By Ndakaziva Majaka
The pay-as-you-go pension scheme, the National Social Security Authority (Nssa), received $7 million from government in the second quarter of the year for facilitating the acquisition of Telecel Zimbabwe (TZ) by the State-run Internet access provider, Zarnet.
All in all, Nssa will receive $43,3 million from government, which will be paid in quarterly instalments, over a period of three years.
The State-run pension fund made the decision to exit TZ following negotiations to restructure the financing deal that saw Zarnet acquire 100 percent equity in Telecel International — which owns 60 percent of TZ — through a transfer of rights and buy-back agreement.
Nssa chairperson, Robin Vela yesterday, said the exit structure would see the authority, on a secured basis, being paid $43,3 million in quarterly instalments over a three-year period with a resultant internal rate of return of approximately 16 percent.
“The first payment of $7 million was received in the second quarter of 2017,” the Nssa boss said in a statement accompanying the statutory fund’s financials for the year to December 31, 2016.
Nssa earlier this year announced its intention to relinquish its controlling stake in TZ to Zarnet after three years.
Zarnet’s acquisition of the TZ stake was achieved through a mezzanine structure valued at $30 million, provided by Nssa, after government came up with a $10 million deposit in the $40 million deal.
Marred in controversy, the transaction gives government controlling stake in the country’s third largest mobile network operator to the little know government Internet provider, Zarnet.
Reports last year indicated that Nssa was not “entirely happy” about the prospect of losing out on an equity holding in TZ — or just playing the role of a financier and — where it sees huge opportunities for rich pickings, and acquiring an asset that can add value to its policy holders.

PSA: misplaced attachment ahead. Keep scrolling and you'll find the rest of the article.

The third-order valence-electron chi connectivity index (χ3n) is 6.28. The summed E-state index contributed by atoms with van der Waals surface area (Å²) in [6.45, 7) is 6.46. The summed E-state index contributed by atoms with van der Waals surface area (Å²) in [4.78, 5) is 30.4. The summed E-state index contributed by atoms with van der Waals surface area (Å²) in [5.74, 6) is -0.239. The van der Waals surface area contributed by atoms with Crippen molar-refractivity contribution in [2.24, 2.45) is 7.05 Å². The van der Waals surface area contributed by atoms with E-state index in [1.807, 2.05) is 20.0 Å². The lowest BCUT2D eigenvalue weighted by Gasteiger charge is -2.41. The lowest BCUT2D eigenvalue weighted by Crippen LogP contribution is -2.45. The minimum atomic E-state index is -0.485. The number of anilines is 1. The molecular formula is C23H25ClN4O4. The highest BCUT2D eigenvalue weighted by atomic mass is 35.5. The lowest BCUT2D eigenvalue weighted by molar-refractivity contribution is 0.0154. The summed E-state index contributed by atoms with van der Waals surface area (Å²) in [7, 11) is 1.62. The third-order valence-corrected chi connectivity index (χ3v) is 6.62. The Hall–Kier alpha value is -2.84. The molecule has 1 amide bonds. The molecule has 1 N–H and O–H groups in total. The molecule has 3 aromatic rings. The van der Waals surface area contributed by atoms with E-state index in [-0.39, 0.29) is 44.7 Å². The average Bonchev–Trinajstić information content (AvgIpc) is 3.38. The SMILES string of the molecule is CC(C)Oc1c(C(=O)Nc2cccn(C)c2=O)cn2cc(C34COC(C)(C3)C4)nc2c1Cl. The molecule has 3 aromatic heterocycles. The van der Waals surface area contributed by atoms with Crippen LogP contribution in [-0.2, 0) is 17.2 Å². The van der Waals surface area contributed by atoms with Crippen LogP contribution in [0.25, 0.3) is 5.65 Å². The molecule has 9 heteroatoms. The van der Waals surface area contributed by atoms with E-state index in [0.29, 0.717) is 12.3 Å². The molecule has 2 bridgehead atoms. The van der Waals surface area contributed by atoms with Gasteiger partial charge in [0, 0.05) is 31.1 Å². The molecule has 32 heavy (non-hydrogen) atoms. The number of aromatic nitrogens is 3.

Meanwhile, in the full year to December 2016, Nssa recorded a profit surge to $105,9 million from $32,1 million recorded in 2015 with general manager Elizabeth Chitiga attributing this to less write downs and improved contributions.
Contributions and premiums also increased by 12 percent from $292,9 million to $327,7 million in 2016.
Contributions alone increased by 14 percent from $242,8 million to $276,5 million while premiums increased by two percent from $50,2 million to $51,2 million.
“The increase in contributions is attributable to improved collections arising from stakeholder engagement. This has resulted in voluntary compliance despite the decline in the number of registered employees from 28 739 to 28 162 due to company closures,” Chitiga said.
In the year under review, investment income increased three percent to $23,5 million from $22,8 million, attributable to the increased amount invested in the money market which partly offset the decline in interest rates.
Total claims and benefits were up five percent from $136 million in 2015 to $142,7 million with an aggregate of 187 666 beneficiaries receiving pensions.
However despite several cost-cutting measures, the pension fund’s operating expenses were up 21 percent from $87,6 million to $105,8 million.
“The increase arose from the high credit losses provision of $40,9 million and bad debts written off of $23,4 million. Excluding these provisions, impairment losses and unusual items, operating expenses decreased by eight percent from $39,8 million to $36,3 million in 2016,” Chitiga said.
A loss on valuation of investment properties of $11 million was recorded down from $87,9 million in 2015 on the back of a $1,7 million loss from an associate company as Nssa’s assets grew 15 percent to slightly over $1 billion buoyed by improved profits. Daily News